Daily Devotion for June 12, 2021
Little is known about Drost, but the resemblance to Rembrandt is unmistakable. This work illustrates a famous parable, found at Matthew 18:21–35.
Our Father, who art in heaven, hallowed be thy name. Thy kingdom come; Thy will be done, on earth as it is in heaven. Give us this day our daily bread, and forgive us our trespasses, as we forgive those who trespass against us. And lead us not into temptation, but deliver us from evil.
For Thine is the kingdom, and the power, and the glory, forever and ever.
For our “Saturday Oldie,” the Cathedral Quartet gives us a peculiar lesson in skeletal anatomy, inspired by Ezekiel 37 .
Prayer for the Morning
God, let your Holy Spirit be powerful to direct my thinking today, so that it be empty of self pity, dishonesty, self-will, self-seeking and fear. Inspire my thinking, decisions and intuitions. Help me to relax and take it easy. Free me from doubt and indecision. Guide me through this day and show me my next step. God, show me what I need to do to take care of any problems. I ask all these things that I may be of maximum service to you and my fellow man. In the name of my Lord Jesus Christ, I pray.
Lord of Healing
Lord of my greatest fear: Let in your peace.
Lord of my darkest shame: Let in your grace.
Lord of my oldest grudge: Let in your forgiveness.
Lord of my loneliest moment: Let in your presence.
Lord of my truest self – my all: Let in your fullness.
To Put My Trust in Christ
Lord God, let me not put my trust in the words of men, for their minds are weak and their tongues are tainted by the world. Let me not put my trust in the thoughts of my mind, for I am filled with sin and self-deceit; but let me test everything having to do with faith against our only true teacher, Jesus Christ, and the true Word of God that He inspired the apostles to write in the Bible.
In Christ’s name, I pray,
Lord, pour your love into my heart, that I may love you above all things, and my neighbors as myself. Through Christ our Lord.
Think of the day ahead in terms of God with you, and visualize health, strength, guidance, purity, calm confidence, and victory as the gifts of His presence.
Today’s “Remember the Bible” Question
What Bible verse tells us not to be anxious, but to seek God?
Answer: Matthew 6:25
“Do not be anxious about your life, what you will eat or what you will drink, nor about your body, what you will put on. . . . But seek first the kingdom of God and his righteousness, and all these things will be added to you.”
Courage does not always roar. Sometimes it is a quiet voice at the end of the day, saying,"I will try again tomorrow."
~ Mary Anne Radmacher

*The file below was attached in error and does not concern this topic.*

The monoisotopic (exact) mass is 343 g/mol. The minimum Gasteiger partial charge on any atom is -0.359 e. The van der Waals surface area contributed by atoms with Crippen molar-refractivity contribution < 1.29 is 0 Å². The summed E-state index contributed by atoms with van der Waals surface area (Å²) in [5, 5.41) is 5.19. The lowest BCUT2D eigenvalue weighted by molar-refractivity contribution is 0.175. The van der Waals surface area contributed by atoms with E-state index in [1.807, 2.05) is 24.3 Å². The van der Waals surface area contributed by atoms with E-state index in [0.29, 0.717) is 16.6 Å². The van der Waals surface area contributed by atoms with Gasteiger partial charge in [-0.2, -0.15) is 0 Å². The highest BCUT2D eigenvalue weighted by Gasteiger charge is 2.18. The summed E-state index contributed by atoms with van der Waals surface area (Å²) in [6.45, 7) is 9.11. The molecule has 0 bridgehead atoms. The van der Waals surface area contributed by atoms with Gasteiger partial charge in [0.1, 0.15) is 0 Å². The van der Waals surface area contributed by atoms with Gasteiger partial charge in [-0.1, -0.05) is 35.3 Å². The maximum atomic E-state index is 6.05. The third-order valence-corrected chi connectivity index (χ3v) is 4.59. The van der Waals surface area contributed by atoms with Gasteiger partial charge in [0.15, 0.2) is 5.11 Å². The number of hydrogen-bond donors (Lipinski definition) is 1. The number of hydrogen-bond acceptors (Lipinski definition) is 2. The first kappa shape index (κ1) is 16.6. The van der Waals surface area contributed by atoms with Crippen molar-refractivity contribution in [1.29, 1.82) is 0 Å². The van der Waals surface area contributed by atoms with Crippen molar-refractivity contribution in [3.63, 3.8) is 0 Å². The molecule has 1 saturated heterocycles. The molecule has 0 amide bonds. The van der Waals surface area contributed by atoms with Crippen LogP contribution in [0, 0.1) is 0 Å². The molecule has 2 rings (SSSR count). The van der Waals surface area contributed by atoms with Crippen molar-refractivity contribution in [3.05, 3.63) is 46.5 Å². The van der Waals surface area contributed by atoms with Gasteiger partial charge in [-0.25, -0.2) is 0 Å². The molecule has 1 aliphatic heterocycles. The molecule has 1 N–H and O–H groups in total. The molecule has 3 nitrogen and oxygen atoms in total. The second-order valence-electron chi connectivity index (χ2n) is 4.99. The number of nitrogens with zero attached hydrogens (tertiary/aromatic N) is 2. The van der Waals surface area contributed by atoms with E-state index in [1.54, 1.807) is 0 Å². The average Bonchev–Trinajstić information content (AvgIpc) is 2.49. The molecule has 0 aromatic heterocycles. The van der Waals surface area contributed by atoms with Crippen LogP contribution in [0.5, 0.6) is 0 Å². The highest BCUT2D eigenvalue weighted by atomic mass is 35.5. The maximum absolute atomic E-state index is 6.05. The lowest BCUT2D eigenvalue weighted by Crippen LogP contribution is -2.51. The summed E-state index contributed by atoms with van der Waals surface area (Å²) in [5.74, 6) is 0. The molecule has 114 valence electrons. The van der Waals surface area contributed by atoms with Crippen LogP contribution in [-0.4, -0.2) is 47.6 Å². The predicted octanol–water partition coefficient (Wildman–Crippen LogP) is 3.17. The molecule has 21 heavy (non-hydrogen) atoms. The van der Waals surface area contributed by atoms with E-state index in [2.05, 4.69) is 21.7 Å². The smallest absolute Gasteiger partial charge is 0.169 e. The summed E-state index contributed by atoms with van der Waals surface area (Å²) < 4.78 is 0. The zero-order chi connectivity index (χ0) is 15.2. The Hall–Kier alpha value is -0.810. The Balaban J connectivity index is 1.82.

Exodus 21:1-6 (ESV)
Laws About Male Slaves
ow these are the rules that you shall set before them. When you buy a Hebrew slave, he shall serve six years, and in the seventh he shall go out free, for nothing. If he comes in single, he shall go out single; if he comes in married, then his wife shall go out with him.
If his master gives him a wife and she bears him sons or daughters, the wife and her children shall be her master’s, and he shall go out alone. But if the slave plainly says, ‘I love my master, my wife, and my children; I will not go out free,’ then his master shall bring him to God, and he shall bring him to the door or the doorpost. And his master shall bore his ear through with an awl, and he shall be his slave forever.”
Notes on the Scripture
Today’s Scripture applies only to Hebrew slaves. People desperate for money would sell themselves or their children into “slavery”; but as we read Exodus 21 (and other portions of the Old Testament), we see that this relationship is poorly described as “slavery,” since it was voluntary, temporary, and subject to strict regulation. Exodus actually abolishes what we would call slavery, as to Hebrews, and substitutes what we would call “indentured servitude” in its place.
(Note, however, that in some circumstances non-Hebrews could be taken into permanent slavery. They enjoyed legal protections greater than Roman or even pre-1860 American slaves, but were nevertheless truly “slaves.”)
The laws about an indentured servant who marries are just what one might imagine, given the marital customs of the time. For a woman to marry a slave voluntarily would be almost impossible to imagine; the Hebrew custom of marriage was that the groom’s family paid money to both the bride and the bride’s family. (Whereas in Western culture, the bride’s family was expected to pay the groom — and the amounts could be substantial. This custom lives on, in the traditional expectation that a bride’s family will fund the wedding, although men are expected to provide an engagement ring.)
So, a male Hebrew slave, who was destitute by definition, would never be able to marry during his servitude unless his employer/master provided him a bride. In such cases, the master would not lose his rights to the female slave or the children. The indentured servant would have to choose permanent service to keep his family, or he could choose his rightful freedom at the end of his term, but could not take with him the wife given to him by his master.
The salient point here is that the relationship was governed and constricted by law. The powerful master could not treat the slave purely on his whim. The law also has a safeguard against cheating; the man who would make his service permanent slavery would have to state his voluntary will to do so in public, before witnesses. Thus, a master could not keep a Hebrew “slave” past the legal six-year term, by lying and telling people the indentured servant had chosen to become a permanent slave.